If the DEC has its way, the FWS would consent to developing "a national strategy for wolf recovery that reflects the most recent genetic and taxonomic information and addresses wolf recovery throughout a significant portion of its historic range."
It is possible that if the federal government became active in this vision of DEC, a great deal of state moneys could be saved by leaving wolf reintroduction endangered species enforcement to the feds. DEC could continue to be the good guy.
Until December, I was not aware of any instance where this scheming was revealed publicly. Only in these obscure documents was the DEC frustration with the federal government's abandonment of wolf recovery in the Northeast and DEC's commitment to wolf recovery throughout a significant portion of its historic range made clear. However, in an Associated Press article on New Year's Eve, Mr. Amato was quoted expressing his vision of wolf restoration to New York State:
Referring to wolf hunting in Montana and Idaho and to the federal policy that "it's not the government's job to return wolves to their previous range as long as the population is stable," authors John Flesher and Matthew Brown wrote:
"Some scientists and advocates say the hunts show what will happen when safeguards are lifted elsewhere. The government, they say, is abandoning the recovery effort too soon, before packs can take hold in new areas. Vast new territories in the southern Rockies and Northeast are ripe for wolves but unoccupied," they wrote.
"The habitat is there. The prey is there. Why not give them the chance?" said Chris Amato, New York's, according to the article.
A few weeks earlier, Mr. Amato had already resigned from his position as DEC assistant commissioner for natural resources, where he held a position overseeing much of the forest preserve management policy, apparently taking a hardline green, anti-access possession, judging by the pride with which he spoke of the achievement of the new management plan for the Moose River Plains in the Adirondack Forest Preserve (where many hunting camps were eliminated and a much of the formerly "wild forest" land was reclassified to "wilderness" over widespread public protest.)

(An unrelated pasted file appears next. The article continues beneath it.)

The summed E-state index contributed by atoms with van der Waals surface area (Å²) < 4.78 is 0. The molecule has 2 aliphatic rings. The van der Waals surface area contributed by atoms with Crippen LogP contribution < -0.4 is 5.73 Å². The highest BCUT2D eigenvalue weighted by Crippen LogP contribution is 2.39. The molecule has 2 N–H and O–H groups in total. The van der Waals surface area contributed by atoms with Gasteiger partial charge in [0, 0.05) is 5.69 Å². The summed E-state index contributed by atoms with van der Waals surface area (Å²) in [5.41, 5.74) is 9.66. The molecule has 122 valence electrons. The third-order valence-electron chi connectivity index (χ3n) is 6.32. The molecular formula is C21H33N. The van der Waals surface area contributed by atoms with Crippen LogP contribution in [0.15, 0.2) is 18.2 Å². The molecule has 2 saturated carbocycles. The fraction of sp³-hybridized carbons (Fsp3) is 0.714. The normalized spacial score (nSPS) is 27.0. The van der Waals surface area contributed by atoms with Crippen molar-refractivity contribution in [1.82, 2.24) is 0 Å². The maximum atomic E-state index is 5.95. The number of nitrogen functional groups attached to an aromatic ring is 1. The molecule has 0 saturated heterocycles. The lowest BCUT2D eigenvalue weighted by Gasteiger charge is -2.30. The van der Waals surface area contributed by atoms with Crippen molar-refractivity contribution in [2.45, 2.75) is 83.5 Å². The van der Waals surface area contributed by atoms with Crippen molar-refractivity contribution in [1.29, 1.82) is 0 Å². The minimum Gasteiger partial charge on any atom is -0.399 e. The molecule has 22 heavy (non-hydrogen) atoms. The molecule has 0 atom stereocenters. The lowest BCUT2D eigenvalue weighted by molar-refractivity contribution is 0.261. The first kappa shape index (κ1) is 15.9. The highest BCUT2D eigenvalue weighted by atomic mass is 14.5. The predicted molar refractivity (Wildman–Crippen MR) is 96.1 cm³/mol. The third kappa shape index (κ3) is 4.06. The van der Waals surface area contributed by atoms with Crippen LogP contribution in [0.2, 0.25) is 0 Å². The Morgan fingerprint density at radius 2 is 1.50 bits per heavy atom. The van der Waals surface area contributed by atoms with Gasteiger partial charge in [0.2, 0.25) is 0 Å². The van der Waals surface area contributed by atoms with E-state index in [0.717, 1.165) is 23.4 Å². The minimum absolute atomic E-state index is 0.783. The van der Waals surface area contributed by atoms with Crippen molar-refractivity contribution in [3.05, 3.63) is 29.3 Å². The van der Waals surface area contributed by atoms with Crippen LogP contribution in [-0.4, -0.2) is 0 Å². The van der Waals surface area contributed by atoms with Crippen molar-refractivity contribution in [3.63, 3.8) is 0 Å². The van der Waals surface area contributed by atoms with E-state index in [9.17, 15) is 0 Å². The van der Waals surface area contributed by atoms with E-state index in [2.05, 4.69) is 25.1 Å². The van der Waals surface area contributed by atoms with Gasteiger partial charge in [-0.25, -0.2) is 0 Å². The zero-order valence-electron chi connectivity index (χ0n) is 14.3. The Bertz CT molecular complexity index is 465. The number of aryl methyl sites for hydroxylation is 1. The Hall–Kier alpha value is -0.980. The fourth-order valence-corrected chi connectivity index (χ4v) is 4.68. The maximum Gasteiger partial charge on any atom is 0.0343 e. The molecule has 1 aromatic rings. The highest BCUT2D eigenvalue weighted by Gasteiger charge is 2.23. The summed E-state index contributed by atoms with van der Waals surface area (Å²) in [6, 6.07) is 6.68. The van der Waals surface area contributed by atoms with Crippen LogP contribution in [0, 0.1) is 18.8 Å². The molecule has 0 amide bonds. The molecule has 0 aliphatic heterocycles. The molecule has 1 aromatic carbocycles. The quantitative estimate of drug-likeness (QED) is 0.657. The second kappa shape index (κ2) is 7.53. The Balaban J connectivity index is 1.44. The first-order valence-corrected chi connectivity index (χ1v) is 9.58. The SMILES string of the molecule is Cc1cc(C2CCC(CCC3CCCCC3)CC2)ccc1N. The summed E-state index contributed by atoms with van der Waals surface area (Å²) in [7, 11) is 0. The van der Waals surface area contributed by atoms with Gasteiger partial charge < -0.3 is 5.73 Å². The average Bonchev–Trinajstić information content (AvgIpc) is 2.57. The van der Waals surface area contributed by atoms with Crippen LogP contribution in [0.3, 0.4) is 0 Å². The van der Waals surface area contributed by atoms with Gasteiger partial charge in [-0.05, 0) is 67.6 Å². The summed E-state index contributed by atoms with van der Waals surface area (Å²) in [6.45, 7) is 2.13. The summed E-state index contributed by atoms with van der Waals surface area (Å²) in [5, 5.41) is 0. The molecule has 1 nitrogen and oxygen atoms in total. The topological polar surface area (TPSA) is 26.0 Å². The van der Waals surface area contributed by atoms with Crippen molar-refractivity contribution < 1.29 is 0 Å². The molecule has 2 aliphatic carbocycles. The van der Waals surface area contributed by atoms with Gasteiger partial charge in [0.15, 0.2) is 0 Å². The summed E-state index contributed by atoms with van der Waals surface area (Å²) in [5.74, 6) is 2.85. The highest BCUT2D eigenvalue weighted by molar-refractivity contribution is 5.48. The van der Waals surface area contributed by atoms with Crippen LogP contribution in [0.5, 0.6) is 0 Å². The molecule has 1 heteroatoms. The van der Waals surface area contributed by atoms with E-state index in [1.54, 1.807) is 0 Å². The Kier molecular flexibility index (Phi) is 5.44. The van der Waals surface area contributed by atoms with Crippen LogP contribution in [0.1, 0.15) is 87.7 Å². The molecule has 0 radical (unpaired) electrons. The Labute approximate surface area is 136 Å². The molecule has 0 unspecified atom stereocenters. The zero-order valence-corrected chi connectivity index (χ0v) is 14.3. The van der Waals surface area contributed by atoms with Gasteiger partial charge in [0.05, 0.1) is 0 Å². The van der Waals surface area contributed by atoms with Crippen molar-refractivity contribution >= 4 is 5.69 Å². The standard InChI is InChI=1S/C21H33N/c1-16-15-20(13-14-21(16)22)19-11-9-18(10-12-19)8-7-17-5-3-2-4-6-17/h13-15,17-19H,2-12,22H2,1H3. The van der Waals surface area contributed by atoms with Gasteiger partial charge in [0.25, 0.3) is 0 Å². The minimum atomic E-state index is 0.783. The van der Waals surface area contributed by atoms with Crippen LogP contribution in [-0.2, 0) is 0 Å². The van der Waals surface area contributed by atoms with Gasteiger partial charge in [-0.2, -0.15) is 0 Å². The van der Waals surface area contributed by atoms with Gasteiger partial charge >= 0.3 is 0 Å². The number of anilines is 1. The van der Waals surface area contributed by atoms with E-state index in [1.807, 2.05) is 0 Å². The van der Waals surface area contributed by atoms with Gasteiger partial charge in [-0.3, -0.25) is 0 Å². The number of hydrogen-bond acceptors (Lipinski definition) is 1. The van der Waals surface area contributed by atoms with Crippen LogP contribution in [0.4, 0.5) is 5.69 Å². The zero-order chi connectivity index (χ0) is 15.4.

However, the radical DEC wolf policies have continuity. Green wildlife advocates are starting to try to sweet-talk and intimidate hunters into accepting the idea of mountain lion and wolf restoration with wildlife corridors to facilitate their migration from New York to Maine and beyond into Canada. Early in February, sports columnist Joe Hackett wrote an advocacy piece, "Cat talk on a cold day." for Denton Publications reflecting on a naturalist Sue Morse's talk in Whallonsburg on bobcats, sponsored by the Northeast Wilderness Trust.
Even before there was any public reaction against wolf restoration and the related forested wildlife corridors, he lashed into potential critics of wildlife corridors:
"Certainly there are going to be critics, naysayers and non-believers who will cast doubt on the concept of megalinks and wildlife corridors. Who's going to believe that moose, bear, deer or wildcats, are going to return to follow in the tracks of their forebears," he asked rhetorically.
Finally, two-thirds of the way through his article, after discussing hawks, songbirds, waterfowl, mink, otter, beaver, whitetail deer, fisher, bobcats, and rattlesnakes, he alluded to the potentially key function of the ambitious system of wildlife corridors: "In just the past two years, wildlife biologists have confirmed the presence of wild mountain [lion] and wild wolf having returned to the region."
Mr. Hackett failed to differentiate the obvious potential beneficial and the negative implications offered by deer and wolves; e.g., to consider just one of many radical negative impacts, the latter could decimate the former and thereby precipitously reduce the hunt enjoyed by those who regularly read his column. This omission and his ad hominem attack on potential opponents as mere naysayers is symptomatic of buying into the dishonesty of the radical green authorities whose thinking is so solidly established inside the New York State DEC.